Hitting myself with a rat

From infectious hotels to her favourite power tools - Scottish writer and comedian AL Kennedy's bril

Since winning the Costa Prize for my last novel, Day (which I’m assuming was a nice thing) my life has turned into shrapnel and I spend most of my days replying to emails from strangers who want something, slinging huge amounts of snailmail into the recycling bin and running up and down my nearest high street in flight from more of the same.

The only thing working efficiently is my paper shredder. Faced with a choice of researching a novel, adding to a collection of short stories, or hitting wheezy scripts with a stick until they squeak, I have only managed to buy a box set of James Mason DVD’s and make a few quarts of cullen skink.

All my activities are of the displacement variety. Having adjusted to being in my own flat for more than seven days in a row, I have cleaned the house to within an inch of its mortar and it now looks enough like a hotel for me to feel at home. (The room service is, of course, terrible but this is balanced by the presence of many ornaments and items of clothing that I seem to recognise from long ago and far away.) I have also been able to catch up with friends. Two of them have developed a whole extra child of considerable size since I saw them last – a healthy, square-headed chap - my current schedule means he’ll be going through his second divorce before I see him again.

But I am in work – quite possibly more work than I can do. And numbers of the courteous public continue to attend readings. So I can have that kind of fun.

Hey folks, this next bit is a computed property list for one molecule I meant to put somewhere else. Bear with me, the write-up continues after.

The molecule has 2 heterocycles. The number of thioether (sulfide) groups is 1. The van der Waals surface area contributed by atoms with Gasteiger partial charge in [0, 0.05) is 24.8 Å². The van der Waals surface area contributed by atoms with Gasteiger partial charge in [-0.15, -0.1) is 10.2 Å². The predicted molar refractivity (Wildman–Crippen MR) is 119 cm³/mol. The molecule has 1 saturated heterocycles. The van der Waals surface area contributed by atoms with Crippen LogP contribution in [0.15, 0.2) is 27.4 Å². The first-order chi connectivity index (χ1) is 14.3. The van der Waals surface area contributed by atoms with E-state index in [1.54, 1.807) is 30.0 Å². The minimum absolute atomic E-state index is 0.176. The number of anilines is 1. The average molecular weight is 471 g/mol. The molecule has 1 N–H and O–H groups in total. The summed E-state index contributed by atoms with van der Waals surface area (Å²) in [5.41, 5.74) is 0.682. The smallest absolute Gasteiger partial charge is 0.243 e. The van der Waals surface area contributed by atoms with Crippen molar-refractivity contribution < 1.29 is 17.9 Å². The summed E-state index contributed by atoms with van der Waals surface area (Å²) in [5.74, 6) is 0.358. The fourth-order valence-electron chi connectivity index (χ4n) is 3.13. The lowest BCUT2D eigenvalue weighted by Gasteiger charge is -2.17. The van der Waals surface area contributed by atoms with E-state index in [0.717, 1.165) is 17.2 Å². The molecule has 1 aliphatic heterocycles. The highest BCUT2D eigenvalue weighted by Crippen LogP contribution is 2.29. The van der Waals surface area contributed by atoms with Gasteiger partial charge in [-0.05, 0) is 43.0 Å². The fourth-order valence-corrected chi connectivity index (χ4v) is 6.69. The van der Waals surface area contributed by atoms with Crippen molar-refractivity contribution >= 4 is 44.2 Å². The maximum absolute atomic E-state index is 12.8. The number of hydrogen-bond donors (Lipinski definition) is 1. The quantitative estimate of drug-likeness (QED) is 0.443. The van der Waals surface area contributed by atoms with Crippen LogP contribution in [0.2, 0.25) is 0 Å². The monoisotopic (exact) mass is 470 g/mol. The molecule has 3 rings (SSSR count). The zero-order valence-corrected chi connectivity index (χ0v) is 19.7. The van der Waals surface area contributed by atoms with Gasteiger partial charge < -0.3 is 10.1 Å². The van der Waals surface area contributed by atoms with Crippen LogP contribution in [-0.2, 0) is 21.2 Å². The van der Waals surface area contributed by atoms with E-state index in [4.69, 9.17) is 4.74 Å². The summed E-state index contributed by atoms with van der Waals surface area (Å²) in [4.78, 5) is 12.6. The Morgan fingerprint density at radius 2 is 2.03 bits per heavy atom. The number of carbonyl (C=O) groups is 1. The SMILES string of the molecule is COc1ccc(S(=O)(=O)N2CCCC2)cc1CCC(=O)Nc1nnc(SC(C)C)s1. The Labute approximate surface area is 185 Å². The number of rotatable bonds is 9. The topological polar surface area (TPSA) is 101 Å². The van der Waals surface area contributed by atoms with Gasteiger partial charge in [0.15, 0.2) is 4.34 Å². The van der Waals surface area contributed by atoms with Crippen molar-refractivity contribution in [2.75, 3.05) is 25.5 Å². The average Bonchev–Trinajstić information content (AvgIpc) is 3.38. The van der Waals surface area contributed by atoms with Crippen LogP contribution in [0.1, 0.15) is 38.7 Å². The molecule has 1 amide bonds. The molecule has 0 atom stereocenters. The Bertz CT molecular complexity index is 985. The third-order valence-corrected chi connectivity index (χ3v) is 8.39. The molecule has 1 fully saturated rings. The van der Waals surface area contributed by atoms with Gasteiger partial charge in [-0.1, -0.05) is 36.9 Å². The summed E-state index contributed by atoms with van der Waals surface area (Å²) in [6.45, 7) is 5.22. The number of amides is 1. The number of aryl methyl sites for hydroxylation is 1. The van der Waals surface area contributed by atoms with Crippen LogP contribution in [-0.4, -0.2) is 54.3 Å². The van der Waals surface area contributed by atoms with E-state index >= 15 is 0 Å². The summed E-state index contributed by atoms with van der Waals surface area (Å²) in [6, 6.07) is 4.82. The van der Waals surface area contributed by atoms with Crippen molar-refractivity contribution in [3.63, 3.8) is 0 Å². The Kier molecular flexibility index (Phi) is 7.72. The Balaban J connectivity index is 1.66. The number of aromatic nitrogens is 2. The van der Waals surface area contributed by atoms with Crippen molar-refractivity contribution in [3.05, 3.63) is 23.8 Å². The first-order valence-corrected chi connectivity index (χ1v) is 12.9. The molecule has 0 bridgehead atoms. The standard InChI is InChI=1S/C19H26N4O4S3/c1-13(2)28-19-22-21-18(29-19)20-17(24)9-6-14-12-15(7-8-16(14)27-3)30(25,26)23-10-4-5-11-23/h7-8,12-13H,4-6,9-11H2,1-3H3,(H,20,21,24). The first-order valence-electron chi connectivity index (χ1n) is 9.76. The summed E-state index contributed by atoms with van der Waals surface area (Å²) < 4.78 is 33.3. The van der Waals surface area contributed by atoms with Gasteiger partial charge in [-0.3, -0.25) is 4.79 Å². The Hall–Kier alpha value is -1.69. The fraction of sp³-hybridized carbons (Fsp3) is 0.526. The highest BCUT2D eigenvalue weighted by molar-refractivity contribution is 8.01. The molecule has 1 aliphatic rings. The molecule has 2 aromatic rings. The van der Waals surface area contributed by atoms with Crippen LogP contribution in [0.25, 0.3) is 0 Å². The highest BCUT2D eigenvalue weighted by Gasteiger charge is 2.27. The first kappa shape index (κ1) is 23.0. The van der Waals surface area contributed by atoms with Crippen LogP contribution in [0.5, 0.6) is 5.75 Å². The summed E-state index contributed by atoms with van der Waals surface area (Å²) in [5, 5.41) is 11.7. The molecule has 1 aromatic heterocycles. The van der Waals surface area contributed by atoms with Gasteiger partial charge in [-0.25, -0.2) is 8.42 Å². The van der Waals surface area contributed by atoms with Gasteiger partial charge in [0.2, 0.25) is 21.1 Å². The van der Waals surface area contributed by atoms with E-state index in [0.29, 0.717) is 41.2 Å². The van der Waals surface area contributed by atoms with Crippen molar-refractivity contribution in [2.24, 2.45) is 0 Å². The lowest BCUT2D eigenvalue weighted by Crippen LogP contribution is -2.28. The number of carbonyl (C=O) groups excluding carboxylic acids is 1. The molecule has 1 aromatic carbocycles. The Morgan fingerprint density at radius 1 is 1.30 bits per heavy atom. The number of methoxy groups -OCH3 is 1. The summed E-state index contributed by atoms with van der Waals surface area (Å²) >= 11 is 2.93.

My plan for this week was actually to get all caffeined-up and fly at a new story, having recovered from a) the coldest and smallest hotel room in London – I was, very literally, huddled up and yet this provided no warmth at all - followed swiftly by b) a tangibly infectious hotel in Wolverhampton with a bathroom like a mad fishmonger’s storage area and c) another London hotel erected between two bypasses and equipped with clog-dancing and mysteriously rapping neighbours and a number of electrical devices which proved to be entirely beyond me, tired and tearful as I was.

Technology and I have compatibility issues – my computers toy with me, mangle files, crash whenever they can and force me to wander the globe laden with memory sticks and paper copies of anything that might conceivably become important. Meanwhile, I travel in constant fear that Something Vital will arrive for me on my mobile phone (which loses messages) or by email (almost entirely inaccessible while on the road) and I will miss that key opportunity to discuss my favourite power tools on Radio Five, or hit myself with a rat for six weeks while a Swedish man films it for an art installation. These things being rumoured to aid sales. Sadly, six nights with no sleep at all and a number of train journeys spent typing furiously to avoid contemplating how little time I have to type furiously left me with no more than a deep desire to lapse into unconsciousness for – say – a year and a half.